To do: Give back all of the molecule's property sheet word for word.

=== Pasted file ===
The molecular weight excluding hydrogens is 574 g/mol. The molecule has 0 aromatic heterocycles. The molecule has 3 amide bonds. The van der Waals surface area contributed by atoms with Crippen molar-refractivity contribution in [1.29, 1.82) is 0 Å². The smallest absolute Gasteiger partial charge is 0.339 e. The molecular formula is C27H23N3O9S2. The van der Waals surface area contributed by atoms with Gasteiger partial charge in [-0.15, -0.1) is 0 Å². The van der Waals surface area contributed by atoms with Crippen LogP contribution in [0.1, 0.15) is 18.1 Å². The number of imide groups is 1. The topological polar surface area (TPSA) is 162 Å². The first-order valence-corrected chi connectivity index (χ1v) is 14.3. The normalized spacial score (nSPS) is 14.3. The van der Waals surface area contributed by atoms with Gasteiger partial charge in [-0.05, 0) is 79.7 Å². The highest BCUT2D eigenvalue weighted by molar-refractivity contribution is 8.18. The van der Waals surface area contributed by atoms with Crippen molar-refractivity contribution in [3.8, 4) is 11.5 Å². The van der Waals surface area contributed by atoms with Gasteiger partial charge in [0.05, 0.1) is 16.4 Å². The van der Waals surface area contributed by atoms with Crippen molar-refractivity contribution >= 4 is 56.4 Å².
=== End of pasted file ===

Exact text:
The molecular weight excluding hydrogens is 574 g/mol. The molecule has 0 aromatic heterocycles. The molecule has 3 amide bonds. The van der Waals surface area contributed by atoms with Crippen molar-refractivity contribution in [1.29, 1.82) is 0 Å². The smallest absolute Gasteiger partial charge is 0.339 e. The molecular formula is C27H23N3O9S2. The van der Waals surface area contributed by atoms with Gasteiger partial charge in [-0.15, -0.1) is 0 Å². The van der Waals surface area contributed by atoms with Crippen LogP contribution in [0.1, 0.15) is 18.1 Å². The number of imide groups is 1. The topological polar surface area (TPSA) is 162 Å². The first-order valence-corrected chi connectivity index (χ1v) is 14.3. The normalized spacial score (nSPS) is 14.3. The van der Waals surface area contributed by atoms with Gasteiger partial charge in [-0.05, 0) is 79.7 Å². The highest BCUT2D eigenvalue weighted by molar-refractivity contribution is 8.18. The van der Waals surface area contributed by atoms with Crippen molar-refractivity contribution in [3.8, 4) is 11.5 Å². The van der Waals surface area contributed by atoms with Gasteiger partial charge in [0.05, 0.1) is 16.4 Å². The van der Waals surface area contributed by atoms with Crippen molar-refractivity contribution >= 4 is 56.4 Å².